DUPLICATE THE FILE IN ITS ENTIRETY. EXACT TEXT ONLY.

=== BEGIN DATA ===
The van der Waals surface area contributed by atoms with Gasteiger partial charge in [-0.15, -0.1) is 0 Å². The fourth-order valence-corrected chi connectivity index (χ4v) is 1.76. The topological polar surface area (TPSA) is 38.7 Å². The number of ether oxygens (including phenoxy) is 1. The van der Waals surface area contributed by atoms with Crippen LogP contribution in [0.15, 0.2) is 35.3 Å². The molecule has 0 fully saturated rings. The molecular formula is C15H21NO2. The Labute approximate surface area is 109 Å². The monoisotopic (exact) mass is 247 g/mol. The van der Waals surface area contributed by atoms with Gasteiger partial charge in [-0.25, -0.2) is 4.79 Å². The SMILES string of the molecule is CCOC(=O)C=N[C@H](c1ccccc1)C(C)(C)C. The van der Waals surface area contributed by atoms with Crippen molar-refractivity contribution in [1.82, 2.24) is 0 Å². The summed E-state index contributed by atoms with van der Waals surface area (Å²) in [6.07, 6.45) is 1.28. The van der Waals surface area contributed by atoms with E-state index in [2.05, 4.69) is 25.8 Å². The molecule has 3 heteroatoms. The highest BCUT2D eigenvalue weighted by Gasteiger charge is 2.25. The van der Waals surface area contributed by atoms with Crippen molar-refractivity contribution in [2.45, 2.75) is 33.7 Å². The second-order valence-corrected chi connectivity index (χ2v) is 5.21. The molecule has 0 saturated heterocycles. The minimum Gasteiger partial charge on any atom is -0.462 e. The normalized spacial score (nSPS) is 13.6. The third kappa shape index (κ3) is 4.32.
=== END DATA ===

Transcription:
The van der Waals surface area contributed by atoms with Gasteiger partial charge in [-0.15, -0.1) is 0 Å². The fourth-order valence-corrected chi connectivity index (χ4v) is 1.76. The topological polar surface area (TPSA) is 38.7 Å². The number of ether oxygens (including phenoxy) is 1. The van der Waals surface area contributed by atoms with Crippen LogP contribution in [0.15, 0.2) is 35.3 Å². The molecule has 0 fully saturated rings. The molecular formula is C15H21NO2. The Labute approximate surface area is 109 Å². The monoisotopic (exact) mass is 247 g/mol. The van der Waals surface area contributed by atoms with Gasteiger partial charge in [-0.25, -0.2) is 4.79 Å². The SMILES string of the molecule is CCOC(=O)C=N[C@H](c1ccccc1)C(C)(C)C. The van der Waals surface area contributed by atoms with Crippen molar-refractivity contribution in [1.82, 2.24) is 0 Å². The summed E-state index contributed by atoms with van der Waals surface area (Å²) in [6.07, 6.45) is 1.28. The van der Waals surface area contributed by atoms with E-state index in [2.05, 4.69) is 25.8 Å². The molecule has 3 heteroatoms. The highest BCUT2D eigenvalue weighted by Gasteiger charge is 2.25. The van der Waals surface area contributed by atoms with Crippen molar-refractivity contribution in [2.45, 2.75) is 33.7 Å². The second-order valence-corrected chi connectivity index (χ2v) is 5.21. The molecule has 0 saturated heterocycles. The minimum Gasteiger partial charge on any atom is -0.462 e. The normalized spacial score (nSPS) is 13.6. The third kappa shape index (κ3) is 4.32.